Mbingo Baptist Hospital: view from Mbingo Hill

Sunday, January 5, 2014

Collaboration & Gratitude

We continue to be humbled by the patients that present to our hospital. As our time at Mbingo continues, it sometimes seems that the cases get more and more challenging. Granted, we see our fair share of typical malaria, pneumonia, viral upper respiratory infections, and thankfully, well-babies too; but we also see incredible pathology, not only secondary to late presentations, but disease processes that most people would only read about in a textbook, and not actually try to manage in person! These cases are intensely challenging, and although MBH is a good hospital, we are limited in both diagnostic capabilities and at times treatment modalities. However, we are incredibly blessed to have friends both here and back home who partner with us to help us provide the best care we can for these children and their families. These are just a few examples.

  • 6-yo boy with disseminated staphylococcus (source point: left septic hip) leading to tension pneumatoceles requiring emergent chest tubes. These pneumatoceles developed rapidly over 9 days, completely compressing the right lung to where he had no air entry on the right side of his chest and his heart was beginning to be compressed as well. We are blessed to have incredibly skilled surgeons here at MBH as well as a pediatric anesthesiologist who were willing to take this child to the OR and perform life-saving surgery. He is still quite sick, but he has gone from saturating 75% on room air and breathing 70 times per minute using only one functional lung to being stable on room air and getting almost normal oxygenation and ventilation from both lungs.
 Series of 3 chest X-rays over the course of 1 week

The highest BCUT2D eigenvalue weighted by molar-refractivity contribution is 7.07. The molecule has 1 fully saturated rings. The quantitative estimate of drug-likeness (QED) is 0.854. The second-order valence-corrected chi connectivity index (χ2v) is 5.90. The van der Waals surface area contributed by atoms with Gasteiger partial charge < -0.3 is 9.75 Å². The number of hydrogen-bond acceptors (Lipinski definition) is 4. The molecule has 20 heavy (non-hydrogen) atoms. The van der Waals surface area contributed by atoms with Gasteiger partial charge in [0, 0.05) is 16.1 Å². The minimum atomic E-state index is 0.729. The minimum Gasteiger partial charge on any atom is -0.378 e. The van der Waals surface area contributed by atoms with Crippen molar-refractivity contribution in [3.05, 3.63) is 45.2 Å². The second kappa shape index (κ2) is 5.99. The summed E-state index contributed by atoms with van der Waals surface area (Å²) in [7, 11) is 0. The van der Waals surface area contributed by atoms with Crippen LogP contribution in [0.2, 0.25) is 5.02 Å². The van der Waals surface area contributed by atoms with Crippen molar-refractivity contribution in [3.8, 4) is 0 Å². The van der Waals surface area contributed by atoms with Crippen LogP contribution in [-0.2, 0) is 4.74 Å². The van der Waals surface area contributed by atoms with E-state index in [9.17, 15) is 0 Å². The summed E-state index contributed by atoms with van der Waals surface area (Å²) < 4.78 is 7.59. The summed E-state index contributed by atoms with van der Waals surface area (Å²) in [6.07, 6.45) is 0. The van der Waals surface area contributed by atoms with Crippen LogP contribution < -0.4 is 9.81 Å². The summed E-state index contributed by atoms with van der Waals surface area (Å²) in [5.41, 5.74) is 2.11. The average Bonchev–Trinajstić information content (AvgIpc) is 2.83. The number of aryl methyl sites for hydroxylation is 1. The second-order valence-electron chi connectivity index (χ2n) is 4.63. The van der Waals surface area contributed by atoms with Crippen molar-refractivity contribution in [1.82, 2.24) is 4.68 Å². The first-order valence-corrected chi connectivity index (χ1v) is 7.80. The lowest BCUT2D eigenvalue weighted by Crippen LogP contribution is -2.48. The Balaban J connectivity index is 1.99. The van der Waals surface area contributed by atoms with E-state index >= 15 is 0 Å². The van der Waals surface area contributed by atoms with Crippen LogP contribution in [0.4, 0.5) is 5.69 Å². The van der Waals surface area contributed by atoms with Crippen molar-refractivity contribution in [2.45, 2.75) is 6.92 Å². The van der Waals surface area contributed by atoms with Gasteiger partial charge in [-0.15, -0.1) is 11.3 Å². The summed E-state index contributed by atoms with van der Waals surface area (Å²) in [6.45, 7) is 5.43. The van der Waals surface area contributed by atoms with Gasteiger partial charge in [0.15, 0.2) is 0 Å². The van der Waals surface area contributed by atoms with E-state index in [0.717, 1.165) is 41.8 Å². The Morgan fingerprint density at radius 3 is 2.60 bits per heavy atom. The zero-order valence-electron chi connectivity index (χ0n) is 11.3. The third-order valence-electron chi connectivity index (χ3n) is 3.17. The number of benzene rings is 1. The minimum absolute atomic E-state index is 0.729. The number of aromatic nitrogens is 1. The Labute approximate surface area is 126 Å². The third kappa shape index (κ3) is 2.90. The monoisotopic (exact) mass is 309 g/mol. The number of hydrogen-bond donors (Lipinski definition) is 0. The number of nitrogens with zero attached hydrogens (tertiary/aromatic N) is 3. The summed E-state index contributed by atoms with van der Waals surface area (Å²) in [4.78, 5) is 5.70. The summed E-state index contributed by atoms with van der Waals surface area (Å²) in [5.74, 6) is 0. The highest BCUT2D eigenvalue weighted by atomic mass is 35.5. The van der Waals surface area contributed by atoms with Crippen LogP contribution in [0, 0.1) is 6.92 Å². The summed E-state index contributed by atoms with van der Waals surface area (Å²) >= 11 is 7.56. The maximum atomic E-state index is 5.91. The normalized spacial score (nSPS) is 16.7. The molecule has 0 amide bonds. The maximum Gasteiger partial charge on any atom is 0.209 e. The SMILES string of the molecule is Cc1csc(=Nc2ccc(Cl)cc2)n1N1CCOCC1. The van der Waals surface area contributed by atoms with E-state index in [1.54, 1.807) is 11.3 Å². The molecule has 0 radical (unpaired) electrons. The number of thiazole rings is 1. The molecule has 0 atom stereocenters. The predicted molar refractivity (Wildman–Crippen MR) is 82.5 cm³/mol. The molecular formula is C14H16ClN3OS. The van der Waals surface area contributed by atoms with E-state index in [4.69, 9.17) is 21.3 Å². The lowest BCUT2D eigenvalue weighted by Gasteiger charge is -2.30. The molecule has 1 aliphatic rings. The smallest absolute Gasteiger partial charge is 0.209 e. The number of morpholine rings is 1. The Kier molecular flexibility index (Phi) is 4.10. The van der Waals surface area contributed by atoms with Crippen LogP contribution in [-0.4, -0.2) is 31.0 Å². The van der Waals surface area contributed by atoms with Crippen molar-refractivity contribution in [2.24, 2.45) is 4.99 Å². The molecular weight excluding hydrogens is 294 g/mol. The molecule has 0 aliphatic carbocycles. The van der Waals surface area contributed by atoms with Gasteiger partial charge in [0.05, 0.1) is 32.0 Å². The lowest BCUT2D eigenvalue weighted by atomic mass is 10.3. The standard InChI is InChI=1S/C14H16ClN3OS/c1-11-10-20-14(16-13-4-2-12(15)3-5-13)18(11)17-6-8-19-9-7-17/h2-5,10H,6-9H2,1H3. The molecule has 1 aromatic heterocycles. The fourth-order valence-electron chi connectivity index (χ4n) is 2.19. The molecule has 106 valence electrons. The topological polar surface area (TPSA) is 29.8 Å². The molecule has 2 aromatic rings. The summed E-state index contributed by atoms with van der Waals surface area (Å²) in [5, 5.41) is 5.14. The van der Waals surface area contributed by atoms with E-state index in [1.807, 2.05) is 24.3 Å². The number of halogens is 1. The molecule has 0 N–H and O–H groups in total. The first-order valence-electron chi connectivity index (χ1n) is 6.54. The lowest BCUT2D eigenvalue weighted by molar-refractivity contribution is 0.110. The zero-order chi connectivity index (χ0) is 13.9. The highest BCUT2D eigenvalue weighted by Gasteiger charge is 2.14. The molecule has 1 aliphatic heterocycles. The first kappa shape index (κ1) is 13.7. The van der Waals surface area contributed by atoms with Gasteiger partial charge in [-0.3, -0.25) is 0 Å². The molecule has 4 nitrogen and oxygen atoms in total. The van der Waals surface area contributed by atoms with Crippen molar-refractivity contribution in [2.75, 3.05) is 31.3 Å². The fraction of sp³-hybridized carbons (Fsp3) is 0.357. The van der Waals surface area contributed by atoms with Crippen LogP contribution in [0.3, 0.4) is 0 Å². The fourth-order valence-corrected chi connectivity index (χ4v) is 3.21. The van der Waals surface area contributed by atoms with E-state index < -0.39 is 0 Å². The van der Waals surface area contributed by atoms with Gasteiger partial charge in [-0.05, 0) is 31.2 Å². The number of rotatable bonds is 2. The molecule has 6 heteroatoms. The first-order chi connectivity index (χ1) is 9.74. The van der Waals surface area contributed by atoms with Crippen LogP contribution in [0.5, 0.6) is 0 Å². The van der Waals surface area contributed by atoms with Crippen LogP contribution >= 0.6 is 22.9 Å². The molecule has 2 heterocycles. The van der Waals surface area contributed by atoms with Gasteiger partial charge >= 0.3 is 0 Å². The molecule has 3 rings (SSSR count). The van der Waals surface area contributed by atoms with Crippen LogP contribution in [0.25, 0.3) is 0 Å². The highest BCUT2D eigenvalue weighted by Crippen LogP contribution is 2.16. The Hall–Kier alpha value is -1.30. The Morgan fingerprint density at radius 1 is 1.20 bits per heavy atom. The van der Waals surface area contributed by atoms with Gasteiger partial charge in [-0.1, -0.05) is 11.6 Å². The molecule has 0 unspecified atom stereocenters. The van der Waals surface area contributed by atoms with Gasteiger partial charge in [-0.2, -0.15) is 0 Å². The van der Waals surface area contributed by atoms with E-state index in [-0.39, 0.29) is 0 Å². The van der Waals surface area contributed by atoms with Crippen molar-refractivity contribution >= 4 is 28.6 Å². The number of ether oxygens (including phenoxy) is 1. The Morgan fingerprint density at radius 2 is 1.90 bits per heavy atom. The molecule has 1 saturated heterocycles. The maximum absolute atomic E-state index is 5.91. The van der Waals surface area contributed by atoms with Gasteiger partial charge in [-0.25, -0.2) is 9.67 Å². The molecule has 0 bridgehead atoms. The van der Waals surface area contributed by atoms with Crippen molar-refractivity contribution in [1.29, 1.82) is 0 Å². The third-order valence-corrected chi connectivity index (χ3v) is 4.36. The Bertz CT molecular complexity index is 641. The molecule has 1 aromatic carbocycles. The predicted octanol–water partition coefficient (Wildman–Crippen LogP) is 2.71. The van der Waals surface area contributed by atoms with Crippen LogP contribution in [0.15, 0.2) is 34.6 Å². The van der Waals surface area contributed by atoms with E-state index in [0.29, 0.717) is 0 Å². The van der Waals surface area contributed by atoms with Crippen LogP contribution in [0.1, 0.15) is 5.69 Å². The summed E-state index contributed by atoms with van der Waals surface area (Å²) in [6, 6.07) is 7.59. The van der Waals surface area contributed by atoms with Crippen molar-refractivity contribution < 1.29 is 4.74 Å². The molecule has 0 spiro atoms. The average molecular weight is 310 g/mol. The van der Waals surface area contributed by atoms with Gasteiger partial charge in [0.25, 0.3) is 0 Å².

• 13 year old boy presented with a vasculitis (SLE, Wegener’s, Goodpasture’s, pauci-immune vasculitis, etc.) – acute renal insufficiency, hemoptysis, hematuria, etc. We have been able to send serum back to the US to have specialized labs performed free of charge so that we might make a true diagnosis and treat this child, who otherwise would die without ever knowing the cause of his illness. We are thankful to the volunteers who took his serum samples back to the US, the lab that has run his studies, and the countless friends we have consulted to help guide us in his management.
  • Young couple with one living child and 15 other failed pregnancies – numerous spontaneous abortions and three perinatal deaths. Again, a lab in the United States was willing to run blood samples from mother, father, and the baby to perform a thorough work-up evaluating for a hemolytic disease process that might have been leading to the fetal demise. Thankfully, the newest baby has survived, and we are all so incredibly grateful to the lab staff who performed the needed studies and to the volunteers who hand-carried the serum back for proper evaluation.
These are just a handful of the numerous cases that require true teamwork and collaboration to provide care for the children. These are not bread & butter pediatrics, but they are the patients that show up on our ward on a daily basis. We are unable to make sure diagnoses and to appropriately treat many patients without additional help and support. We are indebted to our friends and colleagues around the world who have made a commitment to helping these children and families.

Thank you, and God Bless!

JR, Lindsay, and Cathen